Shl0ms’ first Stealcam upload reached a price of 7.17 ETH after being stolen 70 times. The artist doesn’t want to ruin the fun by revealing what the image even looks like—that’s a secret best kept between him, the piece’s 70 past owners, and whoever’s currently stuck holding it after shelling out $12,209 worth of ETH for it.

Not everyone making their mark on Stealcam, however, has an existing fanbase to leverage. Ben DeMeter, a Houston-based copywriter and graphic designer, never previously released any art collections before finding Stealcam. But then he started hearing tales of young Stealcam creators striking gold.

“Other marketplaces that exist for [Web3] art are kind of already settled, and have giant artists that are already on there,” DeMeter, who now goes by ArtGhost, told Decrypt. “It's hard as a new artist to get eyes on your work on any other marketplace. But Stealcam’s wide open.” 

A recent ArtGhost piece traded on Stealcam. Courtesy: ArtGhost

ArtGhost resolved to become Stealcam’s first native artist. After a crash course on artificial intelligence, he began uploading AI-assisted abstract art pieces to the site daily, and diligently promoted them on Stealcam’s nascent, 90-member Discord server. Already, he's climbed into Stealcam’s top 20 creators, netting about $1,500 in profit from his 46 pieces.


“I hope that as the platform gets bigger," ArtGhost said, "people will remember that this was the first real art collection that ever dropped on Stealcam."

The experiment expands

How big can the site grow? That question has already turned the heads of venture capitalists like Li Jin, co-founder and general partner at Web3 investor Variant Fund. Variant is constantly on the hunt for Web3 projects with the potential to upend existing paradigms in media and social media; Jin thinks Stealcam could be one of those projects.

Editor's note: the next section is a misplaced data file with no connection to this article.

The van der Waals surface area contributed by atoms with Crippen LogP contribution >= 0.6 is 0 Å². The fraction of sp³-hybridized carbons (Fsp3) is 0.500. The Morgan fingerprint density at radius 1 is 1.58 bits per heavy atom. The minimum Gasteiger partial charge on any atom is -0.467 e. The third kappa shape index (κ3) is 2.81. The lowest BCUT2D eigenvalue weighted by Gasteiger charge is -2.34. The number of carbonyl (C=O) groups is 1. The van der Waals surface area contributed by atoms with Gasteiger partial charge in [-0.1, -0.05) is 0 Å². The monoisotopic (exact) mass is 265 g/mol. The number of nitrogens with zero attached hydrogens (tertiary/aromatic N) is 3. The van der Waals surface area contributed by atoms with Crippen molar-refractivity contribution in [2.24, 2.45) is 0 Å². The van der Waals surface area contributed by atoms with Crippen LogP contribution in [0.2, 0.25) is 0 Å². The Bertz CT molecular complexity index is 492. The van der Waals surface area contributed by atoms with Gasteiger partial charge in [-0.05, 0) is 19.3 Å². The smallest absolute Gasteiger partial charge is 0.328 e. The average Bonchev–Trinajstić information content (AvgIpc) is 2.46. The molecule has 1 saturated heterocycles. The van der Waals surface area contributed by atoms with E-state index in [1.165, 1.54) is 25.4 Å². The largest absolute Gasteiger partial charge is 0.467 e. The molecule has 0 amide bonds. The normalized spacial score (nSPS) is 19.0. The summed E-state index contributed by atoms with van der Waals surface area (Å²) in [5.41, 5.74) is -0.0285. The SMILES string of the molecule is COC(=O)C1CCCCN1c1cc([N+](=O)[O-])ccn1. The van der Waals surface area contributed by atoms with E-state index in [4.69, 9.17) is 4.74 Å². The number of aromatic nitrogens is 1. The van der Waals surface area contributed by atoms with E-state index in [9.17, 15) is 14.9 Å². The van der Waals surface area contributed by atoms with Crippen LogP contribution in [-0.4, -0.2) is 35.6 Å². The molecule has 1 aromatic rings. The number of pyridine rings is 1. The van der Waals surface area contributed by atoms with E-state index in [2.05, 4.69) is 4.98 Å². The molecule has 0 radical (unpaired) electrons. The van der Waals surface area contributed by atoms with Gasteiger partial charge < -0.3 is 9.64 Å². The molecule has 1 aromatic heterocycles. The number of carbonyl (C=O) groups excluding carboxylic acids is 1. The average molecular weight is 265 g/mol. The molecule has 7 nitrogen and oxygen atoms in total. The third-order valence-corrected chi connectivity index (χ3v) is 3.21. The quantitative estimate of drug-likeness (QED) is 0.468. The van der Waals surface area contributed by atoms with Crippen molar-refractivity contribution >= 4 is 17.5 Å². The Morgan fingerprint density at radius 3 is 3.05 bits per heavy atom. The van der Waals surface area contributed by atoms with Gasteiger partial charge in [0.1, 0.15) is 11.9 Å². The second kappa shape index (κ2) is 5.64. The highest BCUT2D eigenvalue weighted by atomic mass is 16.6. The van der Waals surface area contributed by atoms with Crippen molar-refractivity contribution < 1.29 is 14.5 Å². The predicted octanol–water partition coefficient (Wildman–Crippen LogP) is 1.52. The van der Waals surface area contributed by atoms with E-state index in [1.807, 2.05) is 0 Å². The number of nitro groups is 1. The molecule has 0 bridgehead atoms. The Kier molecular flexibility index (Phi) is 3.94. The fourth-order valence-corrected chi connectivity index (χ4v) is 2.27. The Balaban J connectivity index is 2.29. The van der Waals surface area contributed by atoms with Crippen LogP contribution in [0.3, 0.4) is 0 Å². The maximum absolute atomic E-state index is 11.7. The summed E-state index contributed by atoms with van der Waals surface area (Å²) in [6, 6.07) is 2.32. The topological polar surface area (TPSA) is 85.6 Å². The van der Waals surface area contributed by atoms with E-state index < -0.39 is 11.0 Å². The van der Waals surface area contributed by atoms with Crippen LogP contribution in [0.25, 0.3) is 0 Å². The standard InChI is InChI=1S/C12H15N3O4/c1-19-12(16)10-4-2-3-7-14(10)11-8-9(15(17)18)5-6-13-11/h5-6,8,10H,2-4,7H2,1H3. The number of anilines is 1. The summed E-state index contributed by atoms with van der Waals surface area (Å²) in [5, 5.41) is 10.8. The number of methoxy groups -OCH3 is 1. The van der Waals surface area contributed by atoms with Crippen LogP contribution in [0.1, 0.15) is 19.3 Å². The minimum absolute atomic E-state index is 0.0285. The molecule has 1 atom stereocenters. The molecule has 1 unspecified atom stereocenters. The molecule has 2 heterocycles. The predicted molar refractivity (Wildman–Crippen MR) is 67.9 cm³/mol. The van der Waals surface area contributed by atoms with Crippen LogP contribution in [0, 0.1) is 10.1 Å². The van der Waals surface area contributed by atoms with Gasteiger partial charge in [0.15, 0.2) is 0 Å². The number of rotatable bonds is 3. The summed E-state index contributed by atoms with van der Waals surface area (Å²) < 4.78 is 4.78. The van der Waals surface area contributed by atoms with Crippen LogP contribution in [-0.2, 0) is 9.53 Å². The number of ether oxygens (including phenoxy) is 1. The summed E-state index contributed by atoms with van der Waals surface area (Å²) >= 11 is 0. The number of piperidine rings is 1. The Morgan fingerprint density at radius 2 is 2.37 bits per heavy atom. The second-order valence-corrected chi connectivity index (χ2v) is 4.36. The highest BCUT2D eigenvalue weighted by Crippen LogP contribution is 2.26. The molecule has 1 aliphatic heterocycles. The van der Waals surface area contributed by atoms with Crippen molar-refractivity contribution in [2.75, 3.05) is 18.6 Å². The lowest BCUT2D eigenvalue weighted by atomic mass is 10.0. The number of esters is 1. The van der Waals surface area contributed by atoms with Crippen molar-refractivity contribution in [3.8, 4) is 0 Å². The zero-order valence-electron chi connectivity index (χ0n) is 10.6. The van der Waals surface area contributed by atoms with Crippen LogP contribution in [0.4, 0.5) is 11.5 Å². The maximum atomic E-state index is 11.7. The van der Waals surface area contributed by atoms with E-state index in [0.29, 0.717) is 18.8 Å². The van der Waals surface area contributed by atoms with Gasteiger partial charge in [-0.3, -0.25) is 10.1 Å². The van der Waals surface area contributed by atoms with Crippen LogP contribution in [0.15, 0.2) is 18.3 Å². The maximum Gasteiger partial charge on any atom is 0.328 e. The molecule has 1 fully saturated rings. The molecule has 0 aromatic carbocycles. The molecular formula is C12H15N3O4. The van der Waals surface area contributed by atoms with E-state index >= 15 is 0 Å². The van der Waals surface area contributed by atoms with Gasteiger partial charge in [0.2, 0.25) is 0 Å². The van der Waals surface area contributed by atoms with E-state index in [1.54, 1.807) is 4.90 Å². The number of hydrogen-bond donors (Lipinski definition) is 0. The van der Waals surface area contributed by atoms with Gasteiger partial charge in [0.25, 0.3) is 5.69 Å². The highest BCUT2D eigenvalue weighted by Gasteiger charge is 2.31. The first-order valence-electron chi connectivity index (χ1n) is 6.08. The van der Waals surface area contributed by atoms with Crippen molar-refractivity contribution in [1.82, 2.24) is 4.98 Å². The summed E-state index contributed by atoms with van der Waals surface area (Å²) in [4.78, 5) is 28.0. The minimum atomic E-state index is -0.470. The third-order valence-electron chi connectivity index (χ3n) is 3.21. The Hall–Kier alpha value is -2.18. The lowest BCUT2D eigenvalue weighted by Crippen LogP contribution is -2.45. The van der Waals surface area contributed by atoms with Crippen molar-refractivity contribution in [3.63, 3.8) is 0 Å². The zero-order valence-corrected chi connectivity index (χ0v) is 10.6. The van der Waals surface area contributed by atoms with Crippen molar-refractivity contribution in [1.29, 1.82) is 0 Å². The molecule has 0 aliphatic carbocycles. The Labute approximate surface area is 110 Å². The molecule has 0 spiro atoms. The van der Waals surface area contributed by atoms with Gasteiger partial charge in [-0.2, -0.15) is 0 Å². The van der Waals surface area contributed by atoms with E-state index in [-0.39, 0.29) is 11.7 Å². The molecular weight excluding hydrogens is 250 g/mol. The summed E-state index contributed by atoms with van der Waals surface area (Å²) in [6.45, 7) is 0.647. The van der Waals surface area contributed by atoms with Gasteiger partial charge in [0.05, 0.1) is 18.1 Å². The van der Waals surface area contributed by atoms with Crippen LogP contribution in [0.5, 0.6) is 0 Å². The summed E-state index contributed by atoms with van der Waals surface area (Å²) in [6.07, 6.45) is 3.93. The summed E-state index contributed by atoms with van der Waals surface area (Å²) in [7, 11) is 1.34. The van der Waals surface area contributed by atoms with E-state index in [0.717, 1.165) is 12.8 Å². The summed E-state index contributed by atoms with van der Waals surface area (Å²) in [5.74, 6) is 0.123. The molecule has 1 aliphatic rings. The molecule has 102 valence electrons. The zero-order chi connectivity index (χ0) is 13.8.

Why? Because unlike the numerous Web3 social media projects currently banking on how much people care about words like “decentralization,” “transparency,” and “community,” Stealcam’s value proposition is tied to the one word that put crypto on the map in the first place: “money.”

“I don't think that many people care about ideology," Jin told Decrypt, "but income is a universal need."

Jin, who wrote fanfic in high school, recently began uploading pages of a Montana-set wilderness romance she wrote onto the site. Those single pages have already routinely traded on Stealcam for between $250 and $415 a piece, lifting her to 16th on Stealcam’s creator leaderboard.

But money isn’t everything. Jin believes that for Stealcam to succeed, the site has to foster genuine connections between creators and their respective fan bases along the lines of a patronage network, to prevent profit alone from becoming the site’s guiding principle. 

“Otherwise, it's easy for just a purely speculative network to collapse in on itself,” she said. 


Stealcam hasn’t collapsed yet. But it may be deflating. New Shl0ms pieces on the site—which just last month were typically selling for at least $400 each—are now going for about $70. D0unbug stopped posting on Stealcam entirely after her selfies capped out at lower and lower floor prices.

“People didn't want to risk buying in too late,” she said. “It ended up becoming a hot potato game.”

She’s considering coming back, once Racer and Shrimp revamp the site for mass launch later this year. But is the magic already over? Are Stealcam’s rivers of untold riches already running dry? 

When I uploaded the first page of this story to Stealcam, I expected either hundreds of dollars in novelty-induced profit—I am the first journalist to use the site, or at least so I told people—or an abysmal failure.

The result was somewhere in between. My image has been traded 13 times since then, most recently for .021 ETH, or almost $40. But trading on the image has since slowed to a likely permanent halt. All in all, I’ve netted about $18 in profit. 

A tiny, shiny fleck in my miner’s pan; proof that there’s still gold in these waters. Just not as much as in the stories I heard.